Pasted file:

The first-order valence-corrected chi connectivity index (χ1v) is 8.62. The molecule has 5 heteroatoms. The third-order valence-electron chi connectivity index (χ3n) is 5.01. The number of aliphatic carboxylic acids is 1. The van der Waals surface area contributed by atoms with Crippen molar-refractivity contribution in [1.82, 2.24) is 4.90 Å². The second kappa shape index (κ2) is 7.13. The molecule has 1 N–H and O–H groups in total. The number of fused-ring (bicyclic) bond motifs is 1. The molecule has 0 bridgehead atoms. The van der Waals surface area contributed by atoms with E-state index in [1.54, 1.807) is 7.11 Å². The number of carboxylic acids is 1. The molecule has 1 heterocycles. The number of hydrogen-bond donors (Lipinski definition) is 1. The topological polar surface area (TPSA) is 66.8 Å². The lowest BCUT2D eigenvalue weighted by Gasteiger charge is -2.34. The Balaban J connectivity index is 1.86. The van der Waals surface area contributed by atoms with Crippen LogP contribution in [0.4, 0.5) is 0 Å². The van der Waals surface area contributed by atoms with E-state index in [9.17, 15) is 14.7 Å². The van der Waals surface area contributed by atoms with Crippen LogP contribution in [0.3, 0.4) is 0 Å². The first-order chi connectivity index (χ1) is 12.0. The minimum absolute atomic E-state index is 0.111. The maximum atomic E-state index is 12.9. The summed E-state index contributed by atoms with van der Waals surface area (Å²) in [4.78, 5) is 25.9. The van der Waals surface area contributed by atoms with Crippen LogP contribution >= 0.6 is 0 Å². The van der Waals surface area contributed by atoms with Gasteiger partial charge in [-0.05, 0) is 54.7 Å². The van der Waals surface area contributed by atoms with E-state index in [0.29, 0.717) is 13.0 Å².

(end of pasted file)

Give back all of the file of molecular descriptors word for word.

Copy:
The first-order valence-corrected chi connectivity index (χ1v) is 8.62. The molecule has 5 heteroatoms. The third-order valence-electron chi connectivity index (χ3n) is 5.01. The number of aliphatic carboxylic acids is 1. The van der Waals surface area contributed by atoms with Crippen molar-refractivity contribution in [1.82, 2.24) is 4.90 Å². The second kappa shape index (κ2) is 7.13. The molecule has 1 N–H and O–H groups in total. The number of fused-ring (bicyclic) bond motifs is 1. The molecule has 0 bridgehead atoms. The van der Waals surface area contributed by atoms with E-state index in [1.54, 1.807) is 7.11 Å². The number of carboxylic acids is 1. The molecule has 1 heterocycles. The number of hydrogen-bond donors (Lipinski definition) is 1. The topological polar surface area (TPSA) is 66.8 Å². The lowest BCUT2D eigenvalue weighted by Gasteiger charge is -2.34. The Balaban J connectivity index is 1.86. The van der Waals surface area contributed by atoms with Crippen LogP contribution in [0.4, 0.5) is 0 Å². The van der Waals surface area contributed by atoms with E-state index in [9.17, 15) is 14.7 Å². The van der Waals surface area contributed by atoms with Crippen LogP contribution in [0.3, 0.4) is 0 Å². The first-order chi connectivity index (χ1) is 12.0. The minimum absolute atomic E-state index is 0.111. The maximum atomic E-state index is 12.9. The summed E-state index contributed by atoms with van der Waals surface area (Å²) in [4.78, 5) is 25.9. The van der Waals surface area contributed by atoms with Crippen LogP contribution >= 0.6 is 0 Å². The van der Waals surface area contributed by atoms with Gasteiger partial charge in [-0.05, 0) is 54.7 Å². The van der Waals surface area contributed by atoms with E-state index in [0.29, 0.717) is 13.0 Å².